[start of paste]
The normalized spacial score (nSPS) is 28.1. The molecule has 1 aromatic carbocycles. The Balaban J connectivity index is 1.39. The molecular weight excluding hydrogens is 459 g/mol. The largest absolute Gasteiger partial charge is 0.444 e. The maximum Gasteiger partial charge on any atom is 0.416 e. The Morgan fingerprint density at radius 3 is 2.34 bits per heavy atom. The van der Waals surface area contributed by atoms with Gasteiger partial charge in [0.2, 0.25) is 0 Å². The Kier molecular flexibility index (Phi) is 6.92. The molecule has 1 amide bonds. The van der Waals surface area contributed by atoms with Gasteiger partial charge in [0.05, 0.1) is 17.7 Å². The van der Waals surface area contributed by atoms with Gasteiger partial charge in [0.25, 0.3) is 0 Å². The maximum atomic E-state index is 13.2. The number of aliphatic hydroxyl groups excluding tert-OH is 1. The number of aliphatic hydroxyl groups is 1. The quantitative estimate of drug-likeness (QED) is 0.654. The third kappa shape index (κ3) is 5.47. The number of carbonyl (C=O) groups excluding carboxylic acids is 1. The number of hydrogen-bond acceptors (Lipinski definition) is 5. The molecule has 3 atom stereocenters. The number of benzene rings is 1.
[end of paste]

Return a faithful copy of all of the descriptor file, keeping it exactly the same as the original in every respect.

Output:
The normalized spacial score (nSPS) is 28.1. The molecule has 1 aromatic carbocycles. The Balaban J connectivity index is 1.39. The molecular weight excluding hydrogens is 459 g/mol. The largest absolute Gasteiger partial charge is 0.444 e. The maximum Gasteiger partial charge on any atom is 0.416 e. The Morgan fingerprint density at radius 3 is 2.34 bits per heavy atom. The van der Waals surface area contributed by atoms with Gasteiger partial charge in [0.2, 0.25) is 0 Å². The Kier molecular flexibility index (Phi) is 6.92. The molecule has 1 amide bonds. The van der Waals surface area contributed by atoms with Gasteiger partial charge in [0.05, 0.1) is 17.7 Å². The van der Waals surface area contributed by atoms with Gasteiger partial charge in [0.25, 0.3) is 0 Å². The maximum atomic E-state index is 13.2. The number of aliphatic hydroxyl groups excluding tert-OH is 1. The number of aliphatic hydroxyl groups is 1. The quantitative estimate of drug-likeness (QED) is 0.654. The third kappa shape index (κ3) is 5.47. The number of carbonyl (C=O) groups excluding carboxylic acids is 1. The number of hydrogen-bond acceptors (Lipinski definition) is 5. The molecule has 3 atom stereocenters. The number of benzene rings is 1.